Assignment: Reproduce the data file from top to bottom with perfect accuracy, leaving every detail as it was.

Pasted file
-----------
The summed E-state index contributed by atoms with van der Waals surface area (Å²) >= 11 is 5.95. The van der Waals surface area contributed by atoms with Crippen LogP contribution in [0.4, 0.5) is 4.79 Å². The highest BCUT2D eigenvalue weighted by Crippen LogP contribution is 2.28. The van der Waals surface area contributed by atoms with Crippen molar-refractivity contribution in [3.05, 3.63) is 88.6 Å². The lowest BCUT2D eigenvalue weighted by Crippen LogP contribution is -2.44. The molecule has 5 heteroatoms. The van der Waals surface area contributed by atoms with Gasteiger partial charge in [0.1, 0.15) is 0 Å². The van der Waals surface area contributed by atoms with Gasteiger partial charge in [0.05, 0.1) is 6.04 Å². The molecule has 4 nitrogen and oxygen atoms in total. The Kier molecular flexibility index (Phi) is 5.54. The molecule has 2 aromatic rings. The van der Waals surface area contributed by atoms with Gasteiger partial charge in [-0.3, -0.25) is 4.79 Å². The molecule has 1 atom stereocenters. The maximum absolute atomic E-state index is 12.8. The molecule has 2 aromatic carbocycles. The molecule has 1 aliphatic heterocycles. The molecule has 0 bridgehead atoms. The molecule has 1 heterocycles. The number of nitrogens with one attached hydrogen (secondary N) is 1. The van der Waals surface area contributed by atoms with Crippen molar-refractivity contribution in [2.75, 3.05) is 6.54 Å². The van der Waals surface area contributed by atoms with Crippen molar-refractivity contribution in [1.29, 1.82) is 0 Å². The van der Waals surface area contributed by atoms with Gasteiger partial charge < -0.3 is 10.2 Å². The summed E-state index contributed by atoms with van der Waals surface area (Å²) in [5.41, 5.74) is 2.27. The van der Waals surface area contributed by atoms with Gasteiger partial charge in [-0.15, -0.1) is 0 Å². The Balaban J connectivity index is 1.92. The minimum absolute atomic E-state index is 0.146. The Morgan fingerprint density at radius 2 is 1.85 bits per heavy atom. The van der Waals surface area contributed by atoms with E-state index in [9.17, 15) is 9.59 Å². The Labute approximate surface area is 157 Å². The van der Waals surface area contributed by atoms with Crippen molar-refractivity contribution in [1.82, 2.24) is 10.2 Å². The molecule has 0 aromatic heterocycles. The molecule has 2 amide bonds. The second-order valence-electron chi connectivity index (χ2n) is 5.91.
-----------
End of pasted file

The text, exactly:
The summed E-state index contributed by atoms with van der Waals surface area (Å²) >= 11 is 5.95. The van der Waals surface area contributed by atoms with Crippen LogP contribution in [0.4, 0.5) is 4.79 Å². The highest BCUT2D eigenvalue weighted by Crippen LogP contribution is 2.28. The van der Waals surface area contributed by atoms with Crippen molar-refractivity contribution in [3.05, 3.63) is 88.6 Å². The lowest BCUT2D eigenvalue weighted by Crippen LogP contribution is -2.44. The molecule has 5 heteroatoms. The van der Waals surface area contributed by atoms with Gasteiger partial charge in [0.1, 0.15) is 0 Å². The van der Waals surface area contributed by atoms with Gasteiger partial charge in [0.05, 0.1) is 6.04 Å². The molecule has 4 nitrogen and oxygen atoms in total. The Kier molecular flexibility index (Phi) is 5.54. The molecule has 2 aromatic rings. The van der Waals surface area contributed by atoms with Gasteiger partial charge in [-0.3, -0.25) is 4.79 Å². The molecule has 1 atom stereocenters. The maximum absolute atomic E-state index is 12.8. The molecule has 2 aromatic carbocycles. The molecule has 1 aliphatic heterocycles. The molecule has 0 bridgehead atoms. The molecule has 1 heterocycles. The number of nitrogens with one attached hydrogen (secondary N) is 1. The van der Waals surface area contributed by atoms with Crippen molar-refractivity contribution in [2.75, 3.05) is 6.54 Å². The van der Waals surface area contributed by atoms with Crippen molar-refractivity contribution in [1.29, 1.82) is 0 Å². The van der Waals surface area contributed by atoms with Gasteiger partial charge < -0.3 is 10.2 Å². The summed E-state index contributed by atoms with van der Waals surface area (Å²) in [5.41, 5.74) is 2.27. The van der Waals surface area contributed by atoms with Gasteiger partial charge in [-0.15, -0.1) is 0 Å². The Balaban J connectivity index is 1.92. The minimum absolute atomic E-state index is 0.146. The Morgan fingerprint density at radius 2 is 1.85 bits per heavy atom. The van der Waals surface area contributed by atoms with E-state index in [9.17, 15) is 9.59 Å². The Labute approximate surface area is 157 Å². The van der Waals surface area contributed by atoms with Crippen molar-refractivity contribution in [1.82, 2.24) is 10.2 Å². The molecule has 0 aromatic heterocycles. The molecule has 2 amide bonds. The second-order valence-electron chi connectivity index (χ2n) is 5.91.